It follows that the courts should be slow to intervene with contractual arrangements between commercial parties, and hence should respect the freedom of contract between the applicant and the beneficiary who are parties to the underlying contract. However, in circumstances where the conduct of the beneficiary calling under the guarantee evidenced unconscionability2 the court may look into the nature of the underlying contractual arrangement and/or breaches of contract between the applicant and the beneficiary. Thus, the High Court affirmed the Singapore position that judicial intervention is necessary to restrain abusive calls amounting to unconscionability.

3 Mount Sophia appealed to the Court of Appeal. Dismissing the appeal, the Court of Appeal was of the view that there was a strong prima facie case of unconscionability justifying the continuance of the

injunction restraining the call under the guarantee. Andrew Phang Boon Leong JA, delivering the grounds of decision, stated that:3

… it is settled law that unconscionability, as distinct from fraud, is a ground upon which the court can grant an injunction restraining a beneficiary of a performance bond from calling on the bond.

4 However, the Court of Appeal came to a finding of unconscionable conduct on the part of the beneficiary calling under the guarantee after taking into account a far broader set of facts than the High Court. The reasoning of the Court of Appeal states as follows:4

The 4 October 2010 e-mail per se, no matter how robust a peg it was, was not, in our view, sufficient to establish a finding of unconscionability. It was far more important to read the 4 October 2010 e-mail in the context of the sequence of events at the time as well as in relation to the exchange of correspondence between the parties in order to ascertain whether a strong prima facie case of unconscionability existed in the context of the present appeal.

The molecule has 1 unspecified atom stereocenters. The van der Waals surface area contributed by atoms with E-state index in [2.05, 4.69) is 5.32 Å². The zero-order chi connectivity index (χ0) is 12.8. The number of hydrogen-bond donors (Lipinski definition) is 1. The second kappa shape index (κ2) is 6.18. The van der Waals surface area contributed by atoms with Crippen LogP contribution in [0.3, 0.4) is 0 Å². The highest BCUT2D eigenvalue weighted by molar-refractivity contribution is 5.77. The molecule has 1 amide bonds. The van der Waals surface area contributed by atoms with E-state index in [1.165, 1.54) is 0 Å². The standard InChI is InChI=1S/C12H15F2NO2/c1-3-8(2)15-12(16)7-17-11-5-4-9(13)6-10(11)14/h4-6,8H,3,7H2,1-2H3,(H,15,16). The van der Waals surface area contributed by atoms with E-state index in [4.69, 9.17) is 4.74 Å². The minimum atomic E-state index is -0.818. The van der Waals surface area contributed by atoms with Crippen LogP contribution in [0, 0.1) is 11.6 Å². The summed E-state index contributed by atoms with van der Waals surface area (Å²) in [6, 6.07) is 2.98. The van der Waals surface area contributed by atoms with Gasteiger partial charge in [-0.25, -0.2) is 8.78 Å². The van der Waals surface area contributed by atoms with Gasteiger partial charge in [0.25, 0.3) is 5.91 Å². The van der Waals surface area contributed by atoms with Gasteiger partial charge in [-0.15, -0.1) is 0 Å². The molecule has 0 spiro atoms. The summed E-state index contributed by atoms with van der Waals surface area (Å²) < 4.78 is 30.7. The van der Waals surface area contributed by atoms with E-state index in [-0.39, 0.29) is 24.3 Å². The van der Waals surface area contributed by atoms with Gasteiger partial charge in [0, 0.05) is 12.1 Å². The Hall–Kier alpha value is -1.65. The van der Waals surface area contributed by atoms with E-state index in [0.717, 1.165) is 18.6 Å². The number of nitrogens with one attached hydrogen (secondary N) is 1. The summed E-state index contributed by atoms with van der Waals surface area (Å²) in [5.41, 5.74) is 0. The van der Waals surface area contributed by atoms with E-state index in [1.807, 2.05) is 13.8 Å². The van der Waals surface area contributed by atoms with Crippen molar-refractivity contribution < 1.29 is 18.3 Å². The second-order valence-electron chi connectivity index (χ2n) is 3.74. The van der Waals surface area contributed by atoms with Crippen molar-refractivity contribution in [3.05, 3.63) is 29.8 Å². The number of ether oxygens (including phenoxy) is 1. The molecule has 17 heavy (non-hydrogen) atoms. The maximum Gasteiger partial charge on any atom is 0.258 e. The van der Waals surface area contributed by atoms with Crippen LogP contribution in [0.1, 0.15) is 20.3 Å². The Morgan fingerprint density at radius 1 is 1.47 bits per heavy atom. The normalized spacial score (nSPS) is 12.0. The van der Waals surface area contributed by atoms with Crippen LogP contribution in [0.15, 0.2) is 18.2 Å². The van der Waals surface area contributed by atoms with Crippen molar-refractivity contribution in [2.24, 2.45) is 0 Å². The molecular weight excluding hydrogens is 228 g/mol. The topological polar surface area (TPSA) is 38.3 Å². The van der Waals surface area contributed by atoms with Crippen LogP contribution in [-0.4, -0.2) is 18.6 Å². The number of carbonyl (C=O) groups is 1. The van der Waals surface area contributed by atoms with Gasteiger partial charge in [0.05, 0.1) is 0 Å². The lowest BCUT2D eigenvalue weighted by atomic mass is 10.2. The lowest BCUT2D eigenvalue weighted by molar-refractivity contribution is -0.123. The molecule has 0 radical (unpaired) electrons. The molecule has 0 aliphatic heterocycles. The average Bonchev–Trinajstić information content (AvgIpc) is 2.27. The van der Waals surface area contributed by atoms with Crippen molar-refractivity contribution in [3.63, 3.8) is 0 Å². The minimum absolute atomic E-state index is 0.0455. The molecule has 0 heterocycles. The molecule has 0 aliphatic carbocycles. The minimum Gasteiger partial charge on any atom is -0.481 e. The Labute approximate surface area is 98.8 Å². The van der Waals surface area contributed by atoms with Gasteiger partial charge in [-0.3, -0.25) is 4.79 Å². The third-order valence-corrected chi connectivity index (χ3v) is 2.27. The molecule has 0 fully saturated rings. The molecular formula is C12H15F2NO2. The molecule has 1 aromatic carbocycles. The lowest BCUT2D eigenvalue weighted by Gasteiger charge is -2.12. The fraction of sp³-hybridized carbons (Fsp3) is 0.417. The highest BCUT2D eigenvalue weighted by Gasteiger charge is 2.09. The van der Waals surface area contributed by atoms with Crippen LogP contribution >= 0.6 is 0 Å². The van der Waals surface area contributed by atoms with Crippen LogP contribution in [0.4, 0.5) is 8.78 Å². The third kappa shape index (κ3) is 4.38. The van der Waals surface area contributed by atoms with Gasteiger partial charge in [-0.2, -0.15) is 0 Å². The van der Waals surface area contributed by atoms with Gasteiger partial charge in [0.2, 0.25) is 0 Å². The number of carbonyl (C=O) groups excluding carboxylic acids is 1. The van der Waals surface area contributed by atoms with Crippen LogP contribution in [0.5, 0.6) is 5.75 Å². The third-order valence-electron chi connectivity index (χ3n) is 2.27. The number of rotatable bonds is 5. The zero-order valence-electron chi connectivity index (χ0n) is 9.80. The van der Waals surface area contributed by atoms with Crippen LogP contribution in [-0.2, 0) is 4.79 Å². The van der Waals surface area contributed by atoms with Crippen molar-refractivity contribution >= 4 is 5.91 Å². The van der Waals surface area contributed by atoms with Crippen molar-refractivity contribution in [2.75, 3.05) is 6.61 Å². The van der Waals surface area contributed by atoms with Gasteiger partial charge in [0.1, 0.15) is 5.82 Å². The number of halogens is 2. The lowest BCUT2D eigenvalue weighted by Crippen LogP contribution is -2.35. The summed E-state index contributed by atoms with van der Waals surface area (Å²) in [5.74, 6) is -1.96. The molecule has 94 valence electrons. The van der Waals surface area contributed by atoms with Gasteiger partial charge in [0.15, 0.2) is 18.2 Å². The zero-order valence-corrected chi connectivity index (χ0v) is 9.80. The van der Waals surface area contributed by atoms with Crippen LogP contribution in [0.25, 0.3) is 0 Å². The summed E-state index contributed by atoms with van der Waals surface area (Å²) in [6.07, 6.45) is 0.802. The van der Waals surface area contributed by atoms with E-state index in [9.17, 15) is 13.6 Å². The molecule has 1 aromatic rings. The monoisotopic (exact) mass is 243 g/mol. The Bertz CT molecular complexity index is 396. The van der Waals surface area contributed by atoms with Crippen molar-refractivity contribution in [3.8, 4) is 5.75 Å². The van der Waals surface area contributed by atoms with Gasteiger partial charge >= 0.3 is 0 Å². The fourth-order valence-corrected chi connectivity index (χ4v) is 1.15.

Thus the Court of Appeal's reasoning indicate that the presence of unconscionability cannot be decided on a single piece of evidence read without the benefit of the entire context surrounding the demand under the guarantee —“the entire chronology of the case, viewed in relation to all the relevant factors (set in their context)”,5 that established a strong prima facie case of unconscionability on the part of the beneficiary calling under the guarantee. With reference to the events relating to the power grid unit testing the Court of Appeal noted that “these events cast a shadow over the appellant's bona fides in so far as its call on the Bond was concerned”.6 In taking into account these events leading to the call under the guarantee the Court of Appeal was careful not to make any findings as to the merits of these matters relating to the underlying contract between the parties, but emphasised its role “to be alive to the lack of bona fides” in those matters.7

II. Analysis of the decision

A. An unconscionable call — A call made in bad faith

5 The Court of Appeal's decision is to be welcomed, not only in its affirmation of unconscionability as a separate ground from that of fraud for restraining the beneficiary calling under the guarantee, but also in providing some clarity on the substantive content of the concept of unconscionability in the context of performance guarantees payable on demand.8